Jasper, TX

Independent Lens is like morning after a rain, when the sky looks as if it has been washed clean. It brings a freshness lacking in so much of what we view on television. The Lion's Trail was outstanding. I was in college the first time I heard "The Lion Sleeps Tonight"and thought it was one of the neatest songs I had ever heard; however, I will never hear it again without remembering Solomon Linda and the injustice he and his family faced.

Reimbursing Linda's family is a first step in correcting this wrong. Hopefully, this film will spur a movement to see that others in the same situation can also be compensated. Joe Mogotsi is correct when he says that not receiving royalties and a contract is like giving your life away. To create a work of art and receive little, while others reap the rewards is like somone stealing a part of oneself.

Thank you PBS and Independent Lens for bringing us this bit of truth. 4/6/05
phoenix arizona

Thanks PBS for exposing the typical everyday actions of a thief who knows his actions are wrong under the eyes of his own creater yet he shows no concern what- so- ever to evan attempt to right this wrong.GOD will surely bless the Linda family. WE poeple with SOULS in america and the rest of the world love you. 4/6/05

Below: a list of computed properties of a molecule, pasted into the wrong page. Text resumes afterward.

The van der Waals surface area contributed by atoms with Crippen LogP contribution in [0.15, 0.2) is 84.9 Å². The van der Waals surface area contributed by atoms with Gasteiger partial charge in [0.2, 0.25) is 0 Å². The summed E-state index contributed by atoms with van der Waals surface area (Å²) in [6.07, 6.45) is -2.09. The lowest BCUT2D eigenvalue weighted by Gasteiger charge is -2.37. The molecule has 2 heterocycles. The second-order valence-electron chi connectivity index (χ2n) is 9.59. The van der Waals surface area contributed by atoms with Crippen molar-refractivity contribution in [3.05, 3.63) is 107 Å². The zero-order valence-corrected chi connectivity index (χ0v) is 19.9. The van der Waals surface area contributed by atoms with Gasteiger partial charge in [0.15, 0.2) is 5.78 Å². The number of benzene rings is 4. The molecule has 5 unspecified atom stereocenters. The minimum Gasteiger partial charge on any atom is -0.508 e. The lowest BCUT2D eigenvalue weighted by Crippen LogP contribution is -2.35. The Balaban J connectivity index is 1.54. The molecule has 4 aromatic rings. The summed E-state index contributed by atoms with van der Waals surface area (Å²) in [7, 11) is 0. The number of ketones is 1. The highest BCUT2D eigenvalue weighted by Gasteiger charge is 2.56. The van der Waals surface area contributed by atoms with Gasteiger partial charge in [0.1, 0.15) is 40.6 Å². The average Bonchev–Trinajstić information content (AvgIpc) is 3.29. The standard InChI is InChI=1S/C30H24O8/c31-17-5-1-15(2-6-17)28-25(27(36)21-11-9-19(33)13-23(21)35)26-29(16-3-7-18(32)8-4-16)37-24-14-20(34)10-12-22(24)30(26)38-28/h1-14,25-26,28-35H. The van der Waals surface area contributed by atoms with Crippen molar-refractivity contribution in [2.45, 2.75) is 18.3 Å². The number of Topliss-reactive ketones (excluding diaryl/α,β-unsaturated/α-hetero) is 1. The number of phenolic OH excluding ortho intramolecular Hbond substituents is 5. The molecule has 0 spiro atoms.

Amy Varner
Denver, Colorado

I would like to thank PBS for airing this film last night. I had never heard of Solomon Linda before, and I am so happy to know his name and a little about his legacy today.

Many folk songs cannot be traced back to a single songwriter - which is part of the beauty of folk music. However, in this case, Solomon Linda's descendents deserve the royalties from "Wimoweh" and "The Lion Sleeps Tonight." The song is clearly the work of Solomon Linda - while others simply added their own twists to it along the way.

The film was beautifully made, and the closing scene with the daughters and family singing "Mbube" sent shivers down my spine. May Americans come to know more about the roots of all the music they listen to - and may we honor and appreciate the original songwriters and cultures that brought us that music.

Thank you, PBS, for opening our eyes to yet a little more of the world and history. 4/6/05
John Leadford
Sunnyvale California

I heard Jimmy Dorsey play "Wimoweh" at the Hollywood Paladium in 1953/54.

The tune cought me by the ear and I was singing "Wimoweh" until others were driven "bonkers" and begged me to stop.

Perhaps my memory is tricking me but I swear that the song included the word "The lion sleeps tonight."

I sang it so much it burned it's way into my memory, sleeping lion and all.